RESEARCH OVERVIEW:

melissa bridges

Non-indigenous plant species distribution modeling: explaining patterns and testing applications for plant community management

Species distribution models are commonly built to predict and map the probability of occurrence of a species of interest.  Models describing the geographic distribution of non-indigenous plant species have been promoted as a tool for targeted monitoring for new weed populations.  To date, however, there has been little attempt to link plant population dynamics or response to weed management techniques with predicted probabilities of occurrence.  Part of my research focuses on characterizing the temporal and spatial dynamics and response to herbicide treatment of three invasive plant species, Linaria dalmaticaBromus tectorum, and Cirsium arvense, across their gradients of predicted probabilities of occurrence within areas of the Greater Yellowstone Ecosystem.  

A recent wave of literature pertaining to species distribution modeling focused primarily on prediction sparked my interest in elucidating explanations for patterns of non-indigenous plant distributions.  Correctly specifying models whose purpose is to explain rather than predict could yield generalizations that are useful for tracking and predicting changes in species distribution patterns in response to changes in climate and land use.  If we ever hope to link plant species distribution patterns with processes, we must first clearly define the how their patterns of presence and absence vary with available geographic environmental data and build models that adequately explain those responses.  A major portion of my research centers on explaining patterns of non-indigenous plant species by characterizing their proportions of occurrences in response to environmental and land use variables.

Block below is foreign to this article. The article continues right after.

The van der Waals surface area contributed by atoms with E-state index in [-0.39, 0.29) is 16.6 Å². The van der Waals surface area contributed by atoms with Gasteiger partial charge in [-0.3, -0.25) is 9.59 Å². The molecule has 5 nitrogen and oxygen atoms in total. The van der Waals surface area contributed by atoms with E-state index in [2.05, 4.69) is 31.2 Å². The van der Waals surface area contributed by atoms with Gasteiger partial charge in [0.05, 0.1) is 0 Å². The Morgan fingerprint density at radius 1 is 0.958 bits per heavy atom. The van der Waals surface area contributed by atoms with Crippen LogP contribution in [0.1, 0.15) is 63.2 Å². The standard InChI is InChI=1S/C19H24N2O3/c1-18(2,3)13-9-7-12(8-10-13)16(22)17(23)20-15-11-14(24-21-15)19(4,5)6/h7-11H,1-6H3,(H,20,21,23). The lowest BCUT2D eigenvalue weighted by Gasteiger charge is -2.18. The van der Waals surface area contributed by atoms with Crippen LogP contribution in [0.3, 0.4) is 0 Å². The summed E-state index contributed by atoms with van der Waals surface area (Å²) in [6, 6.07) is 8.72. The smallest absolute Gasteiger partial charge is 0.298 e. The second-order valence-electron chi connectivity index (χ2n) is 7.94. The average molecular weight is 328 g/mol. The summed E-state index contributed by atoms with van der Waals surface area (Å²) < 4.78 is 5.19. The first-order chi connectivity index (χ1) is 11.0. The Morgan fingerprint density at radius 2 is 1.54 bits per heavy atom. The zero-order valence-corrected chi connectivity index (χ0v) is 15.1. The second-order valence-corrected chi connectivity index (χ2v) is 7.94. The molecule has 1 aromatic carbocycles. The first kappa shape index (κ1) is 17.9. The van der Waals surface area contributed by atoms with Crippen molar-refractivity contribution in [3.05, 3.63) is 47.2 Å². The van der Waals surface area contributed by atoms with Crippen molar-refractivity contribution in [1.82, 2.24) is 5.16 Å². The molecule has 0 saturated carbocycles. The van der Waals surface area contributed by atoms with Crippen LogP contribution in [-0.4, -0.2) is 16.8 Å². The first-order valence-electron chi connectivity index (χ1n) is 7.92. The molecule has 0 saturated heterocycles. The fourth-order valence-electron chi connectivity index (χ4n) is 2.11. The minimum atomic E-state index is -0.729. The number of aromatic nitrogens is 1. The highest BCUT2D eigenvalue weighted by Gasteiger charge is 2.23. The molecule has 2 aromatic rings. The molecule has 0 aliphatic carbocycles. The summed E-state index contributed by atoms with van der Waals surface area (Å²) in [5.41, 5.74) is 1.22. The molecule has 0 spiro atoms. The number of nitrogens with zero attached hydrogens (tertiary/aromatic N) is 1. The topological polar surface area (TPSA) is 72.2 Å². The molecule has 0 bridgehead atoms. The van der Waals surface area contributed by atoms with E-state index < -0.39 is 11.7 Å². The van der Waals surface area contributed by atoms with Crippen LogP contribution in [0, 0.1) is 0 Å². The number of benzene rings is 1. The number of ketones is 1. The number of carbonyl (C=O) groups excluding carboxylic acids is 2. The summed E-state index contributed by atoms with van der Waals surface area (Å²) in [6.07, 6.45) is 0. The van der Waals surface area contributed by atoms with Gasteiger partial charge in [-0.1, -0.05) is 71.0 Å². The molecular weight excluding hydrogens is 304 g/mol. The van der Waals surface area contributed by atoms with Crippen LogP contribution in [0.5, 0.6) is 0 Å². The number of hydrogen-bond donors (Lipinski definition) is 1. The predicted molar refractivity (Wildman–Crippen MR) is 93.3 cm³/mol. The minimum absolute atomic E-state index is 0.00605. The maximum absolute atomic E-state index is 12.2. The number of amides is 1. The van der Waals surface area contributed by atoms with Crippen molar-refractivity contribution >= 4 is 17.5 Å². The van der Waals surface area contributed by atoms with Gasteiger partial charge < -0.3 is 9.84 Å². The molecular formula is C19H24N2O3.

Former PhD Student, graduated 2012

Publications while with our WIPEM group:

Bridges M, Maxwell BD, and Rew LJ (2010) The role of current and historical land use in predicting invasive plant habitat suitability. Society for Range Management and Weed Science Society of America, “Working landscapes providing for the future”, February 7-11 2010, Denver, Colorado. p80.

Bridges M, Rew LJ, Rotella J, and Maxwell BD (2009) Evaluating the relationship between invasive plant metapopulation growth rate and management efficacy using a modified incidence function model. Poster Presentation. The Ecological Society of America Conference August 2-7, 2009 Albuquerque, New Mexico.

Bridges, M., D.L. Shaner, and P. Westra  (2009) The effects of imazamox on feral rye at different 
physiological stages. Oral Presentation. 62nd Western Society of Weed Science Annual Meeting. March 10-12. Albuquerque, New Mexico.

Bridges, M., W.B. Henry, D.L. Shaner, R. Khosla, P. Westra, and R. Reich (2008) Spatial variability of
atrazine and metolachlor  dissipation on dryland no-tillage crop fields in Colorado. J. Environ. Qual. 37:2202-2211.

Bridges, M. P. Westra, S.A. Dewey, K.A. Andersen (2008) Generating probability of invasive weed 
occurrence maps for aid in precision conservation.  Proceedings of the 9th International Conference on Precision Agriculture. July 20-23, 2008. Denver, CO.

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https://sites.google.com/site/lresgso/